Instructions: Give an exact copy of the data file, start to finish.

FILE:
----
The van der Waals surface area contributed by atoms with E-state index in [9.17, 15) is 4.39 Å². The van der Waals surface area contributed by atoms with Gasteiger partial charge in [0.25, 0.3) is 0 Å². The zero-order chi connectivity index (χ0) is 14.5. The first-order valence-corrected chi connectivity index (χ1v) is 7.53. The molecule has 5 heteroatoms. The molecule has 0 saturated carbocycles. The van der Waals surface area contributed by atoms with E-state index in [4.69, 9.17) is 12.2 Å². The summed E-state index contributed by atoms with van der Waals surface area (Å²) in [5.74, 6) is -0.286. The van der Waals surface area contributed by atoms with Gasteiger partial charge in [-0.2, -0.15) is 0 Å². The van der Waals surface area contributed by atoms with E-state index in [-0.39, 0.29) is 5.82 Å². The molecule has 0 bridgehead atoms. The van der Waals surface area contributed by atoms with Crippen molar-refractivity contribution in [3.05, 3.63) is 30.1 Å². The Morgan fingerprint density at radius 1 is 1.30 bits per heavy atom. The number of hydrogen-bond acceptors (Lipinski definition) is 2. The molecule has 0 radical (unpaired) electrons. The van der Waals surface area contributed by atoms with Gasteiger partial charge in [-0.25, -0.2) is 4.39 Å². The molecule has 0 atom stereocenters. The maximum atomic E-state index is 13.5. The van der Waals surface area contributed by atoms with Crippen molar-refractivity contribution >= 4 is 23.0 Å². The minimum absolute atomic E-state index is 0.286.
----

The van der Waals surface area contributed by atoms with E-state index in [9.17, 15) is 4.39 Å². The van der Waals surface area contributed by atoms with Gasteiger partial charge in [0.25, 0.3) is 0 Å². The zero-order chi connectivity index (χ0) is 14.5. The first-order valence-corrected chi connectivity index (χ1v) is 7.53. The molecule has 5 heteroatoms. The molecule has 0 saturated carbocycles. The van der Waals surface area contributed by atoms with E-state index in [4.69, 9.17) is 12.2 Å². The summed E-state index contributed by atoms with van der Waals surface area (Å²) in [5.74, 6) is -0.286. The van der Waals surface area contributed by atoms with Gasteiger partial charge in [-0.2, -0.15) is 0 Å². The van der Waals surface area contributed by atoms with E-state index in [-0.39, 0.29) is 5.82 Å². The molecule has 0 bridgehead atoms. The van der Waals surface area contributed by atoms with Crippen molar-refractivity contribution in [3.05, 3.63) is 30.1 Å². The Morgan fingerprint density at radius 1 is 1.30 bits per heavy atom. The number of hydrogen-bond acceptors (Lipinski definition) is 2. The molecule has 0 radical (unpaired) electrons. The van der Waals surface area contributed by atoms with Gasteiger partial charge in [-0.25, -0.2) is 4.39 Å². The molecule has 0 atom stereocenters. The maximum atomic E-state index is 13.5. The van der Waals surface area contributed by atoms with Crippen molar-refractivity contribution >= 4 is 23.0 Å². The minimum absolute atomic E-state index is 0.286.